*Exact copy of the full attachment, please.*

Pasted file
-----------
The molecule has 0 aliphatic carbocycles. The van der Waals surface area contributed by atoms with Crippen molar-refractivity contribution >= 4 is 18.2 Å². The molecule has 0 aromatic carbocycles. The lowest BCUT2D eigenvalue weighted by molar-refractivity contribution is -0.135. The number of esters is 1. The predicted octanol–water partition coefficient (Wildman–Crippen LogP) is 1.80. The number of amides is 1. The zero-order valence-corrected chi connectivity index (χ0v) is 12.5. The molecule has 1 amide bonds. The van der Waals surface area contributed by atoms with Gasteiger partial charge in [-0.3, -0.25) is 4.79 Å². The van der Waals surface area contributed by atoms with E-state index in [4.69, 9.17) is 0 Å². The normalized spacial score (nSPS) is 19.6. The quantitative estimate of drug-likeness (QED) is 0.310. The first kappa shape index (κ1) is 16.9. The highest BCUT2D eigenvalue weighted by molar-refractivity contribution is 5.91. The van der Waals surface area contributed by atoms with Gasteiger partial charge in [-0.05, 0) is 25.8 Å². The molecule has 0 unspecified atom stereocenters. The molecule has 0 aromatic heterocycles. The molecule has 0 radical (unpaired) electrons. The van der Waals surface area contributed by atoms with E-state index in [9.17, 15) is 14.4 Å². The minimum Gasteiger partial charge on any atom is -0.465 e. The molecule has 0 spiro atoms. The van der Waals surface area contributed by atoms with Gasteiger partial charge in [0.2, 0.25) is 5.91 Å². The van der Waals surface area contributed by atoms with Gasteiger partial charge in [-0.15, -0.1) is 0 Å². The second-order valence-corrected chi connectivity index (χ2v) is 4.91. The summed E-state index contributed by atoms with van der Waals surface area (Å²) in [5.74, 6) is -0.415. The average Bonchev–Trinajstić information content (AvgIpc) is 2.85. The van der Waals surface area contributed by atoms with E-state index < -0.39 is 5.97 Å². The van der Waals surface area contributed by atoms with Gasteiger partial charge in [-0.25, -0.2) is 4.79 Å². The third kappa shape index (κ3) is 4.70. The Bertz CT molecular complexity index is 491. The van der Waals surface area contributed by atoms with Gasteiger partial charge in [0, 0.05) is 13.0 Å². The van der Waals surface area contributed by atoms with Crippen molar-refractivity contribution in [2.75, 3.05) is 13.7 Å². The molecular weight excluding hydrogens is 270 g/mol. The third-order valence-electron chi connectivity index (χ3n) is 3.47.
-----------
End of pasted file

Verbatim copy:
The molecule has 0 aliphatic carbocycles. The van der Waals surface area contributed by atoms with Crippen molar-refractivity contribution >= 4 is 18.2 Å². The molecule has 0 aromatic carbocycles. The lowest BCUT2D eigenvalue weighted by molar-refractivity contribution is -0.135. The number of esters is 1. The predicted octanol–water partition coefficient (Wildman–Crippen LogP) is 1.80. The number of amides is 1. The zero-order valence-corrected chi connectivity index (χ0v) is 12.5. The molecule has 1 amide bonds. The van der Waals surface area contributed by atoms with Gasteiger partial charge in [-0.3, -0.25) is 4.79 Å². The van der Waals surface area contributed by atoms with E-state index in [4.69, 9.17) is 0 Å². The normalized spacial score (nSPS) is 19.6. The quantitative estimate of drug-likeness (QED) is 0.310. The first kappa shape index (κ1) is 16.9. The highest BCUT2D eigenvalue weighted by molar-refractivity contribution is 5.91. The van der Waals surface area contributed by atoms with Gasteiger partial charge in [-0.05, 0) is 25.8 Å². The molecule has 0 unspecified atom stereocenters. The molecule has 0 aromatic heterocycles. The molecule has 0 radical (unpaired) electrons. The van der Waals surface area contributed by atoms with E-state index in [9.17, 15) is 14.4 Å². The minimum Gasteiger partial charge on any atom is -0.465 e. The molecule has 0 spiro atoms. The van der Waals surface area contributed by atoms with Gasteiger partial charge in [0.2, 0.25) is 5.91 Å². The van der Waals surface area contributed by atoms with Gasteiger partial charge in [-0.15, -0.1) is 0 Å². The second-order valence-corrected chi connectivity index (χ2v) is 4.91. The summed E-state index contributed by atoms with van der Waals surface area (Å²) in [5.74, 6) is -0.415. The average Bonchev–Trinajstić information content (AvgIpc) is 2.85. The van der Waals surface area contributed by atoms with E-state index < -0.39 is 5.97 Å². The van der Waals surface area contributed by atoms with Gasteiger partial charge in [-0.25, -0.2) is 4.79 Å². The third kappa shape index (κ3) is 4.70. The Bertz CT molecular complexity index is 491. The van der Waals surface area contributed by atoms with Gasteiger partial charge in [0, 0.05) is 13.0 Å². The van der Waals surface area contributed by atoms with Crippen molar-refractivity contribution in [2.75, 3.05) is 13.7 Å². The molecular weight excluding hydrogens is 270 g/mol. The third-order valence-electron chi connectivity index (χ3n) is 3.47.